of his or her sexual orientation or gender identity, develops from a child who must be cared for to a self-reliant individual. The developmental changes that occur are complex, particularly with the onset of puberty. LGBT youth face the same challenges as their heterosexual peers, but also stigma that may contribute to the identified disparities in health status between sexual- and gender-minority youth and heterosexual youth.
The ability to address these disparities is hampered by our lack of knowledge about LGBT youth. One of the challenges of discussing the development of children and adolescents who are LGBT is that beliefs and biases have often precluded substantive research. Not long ago, for example, a prevailing notion was that one’s sexual identity and orientation did not emerge until late adolescence and that an attraction to people of the same sex was likely a passing phase (Money, 1990). Moreover, efforts to survey young people about their sexual orientation have been fraught with difficulties at both the institutional review board and community levels. These barriers have impeded important developmental research.
While the current state of knowledge regarding the health of LGBT youth is derived from limited research, it is worth noting that much of this research has focused on mental health; little research has been conducted on the physical health of LGBT youth because, like most other youth, they generally do not struggle with chronic diseases that impact their physical health. As mentioned in previous chapters, the disparities in both mental and physical health that are seen between LGBT and heterosexual and non-gender-variant youth are influenced largely by their experiences of stigma and discrimination during the development of their sexual orientation and gender identity and throughout the life course.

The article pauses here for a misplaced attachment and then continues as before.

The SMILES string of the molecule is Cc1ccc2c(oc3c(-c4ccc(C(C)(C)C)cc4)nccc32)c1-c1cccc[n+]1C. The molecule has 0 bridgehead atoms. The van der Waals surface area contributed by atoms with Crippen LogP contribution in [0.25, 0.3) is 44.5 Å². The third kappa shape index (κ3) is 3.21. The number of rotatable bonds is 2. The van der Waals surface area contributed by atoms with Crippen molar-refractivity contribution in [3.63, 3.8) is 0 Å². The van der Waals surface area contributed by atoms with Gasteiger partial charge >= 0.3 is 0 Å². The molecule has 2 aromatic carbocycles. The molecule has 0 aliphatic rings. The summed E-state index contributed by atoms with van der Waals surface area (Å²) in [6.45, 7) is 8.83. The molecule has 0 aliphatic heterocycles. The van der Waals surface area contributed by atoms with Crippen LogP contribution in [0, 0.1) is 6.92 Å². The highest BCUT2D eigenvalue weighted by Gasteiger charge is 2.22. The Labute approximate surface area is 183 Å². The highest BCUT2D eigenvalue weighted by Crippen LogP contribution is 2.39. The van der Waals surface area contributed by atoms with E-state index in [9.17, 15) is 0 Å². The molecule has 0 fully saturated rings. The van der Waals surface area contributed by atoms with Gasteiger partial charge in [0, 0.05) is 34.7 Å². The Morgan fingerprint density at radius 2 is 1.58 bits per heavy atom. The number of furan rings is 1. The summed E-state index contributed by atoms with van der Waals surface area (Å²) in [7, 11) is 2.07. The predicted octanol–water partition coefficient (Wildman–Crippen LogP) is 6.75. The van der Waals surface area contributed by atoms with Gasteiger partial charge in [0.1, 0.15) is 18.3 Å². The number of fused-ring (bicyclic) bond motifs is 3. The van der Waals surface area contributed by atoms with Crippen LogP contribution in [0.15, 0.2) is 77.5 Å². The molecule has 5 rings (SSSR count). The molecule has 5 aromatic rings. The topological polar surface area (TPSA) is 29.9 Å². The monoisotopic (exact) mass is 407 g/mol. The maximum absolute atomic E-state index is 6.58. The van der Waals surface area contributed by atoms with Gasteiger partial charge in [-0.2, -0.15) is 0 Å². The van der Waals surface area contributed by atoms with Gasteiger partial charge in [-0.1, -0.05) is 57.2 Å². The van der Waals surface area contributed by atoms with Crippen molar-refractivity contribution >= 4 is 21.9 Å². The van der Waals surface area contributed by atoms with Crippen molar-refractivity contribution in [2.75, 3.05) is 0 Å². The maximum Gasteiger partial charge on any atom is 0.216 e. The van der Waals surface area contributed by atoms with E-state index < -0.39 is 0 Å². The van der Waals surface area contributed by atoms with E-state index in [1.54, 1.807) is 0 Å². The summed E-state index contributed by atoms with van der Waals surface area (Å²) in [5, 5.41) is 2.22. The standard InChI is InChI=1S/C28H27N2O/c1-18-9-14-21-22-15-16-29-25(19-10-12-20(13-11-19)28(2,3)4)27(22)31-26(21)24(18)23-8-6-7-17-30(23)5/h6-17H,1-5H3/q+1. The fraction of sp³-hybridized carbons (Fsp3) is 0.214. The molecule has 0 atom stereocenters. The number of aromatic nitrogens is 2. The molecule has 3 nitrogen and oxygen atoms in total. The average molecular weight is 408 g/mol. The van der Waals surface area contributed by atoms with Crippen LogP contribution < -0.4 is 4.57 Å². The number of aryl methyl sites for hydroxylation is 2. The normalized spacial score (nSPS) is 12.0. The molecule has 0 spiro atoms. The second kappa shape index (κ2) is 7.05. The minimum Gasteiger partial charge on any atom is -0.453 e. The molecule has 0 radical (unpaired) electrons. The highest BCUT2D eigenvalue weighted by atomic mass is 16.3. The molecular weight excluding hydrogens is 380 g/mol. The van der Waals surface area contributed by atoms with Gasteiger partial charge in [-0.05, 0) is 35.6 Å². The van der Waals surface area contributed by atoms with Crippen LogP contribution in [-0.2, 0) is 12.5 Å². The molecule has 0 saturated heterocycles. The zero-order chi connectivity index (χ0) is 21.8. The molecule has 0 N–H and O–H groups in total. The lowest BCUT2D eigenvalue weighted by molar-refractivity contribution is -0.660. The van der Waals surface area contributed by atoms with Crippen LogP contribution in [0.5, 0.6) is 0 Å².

This chapter begins with a discussion of the development of sexual orientation and gender identity in LGBT youth. The chapter then reviews the research on mental health and then physical health in these youth. Risk and protective factors and health services are then addressed in turn. The chapter next examines contextual influences, such as demographic characteristics and the role of the family. The chapter concludes with a summary of key findings and research opportunities. Of note, the chapter emphasizes adolescence rather than childhood because of the limited research available on younger children’s and pre-adolescents’ awareness of, feelings about, and experiences with being LGBT.
Adolescents are engaged in an ongoing process of sexual development (Rosario et al., 2008); many adolescents may be unsure of their sexual orientation, while others have been clear about it since childhood. This ongo-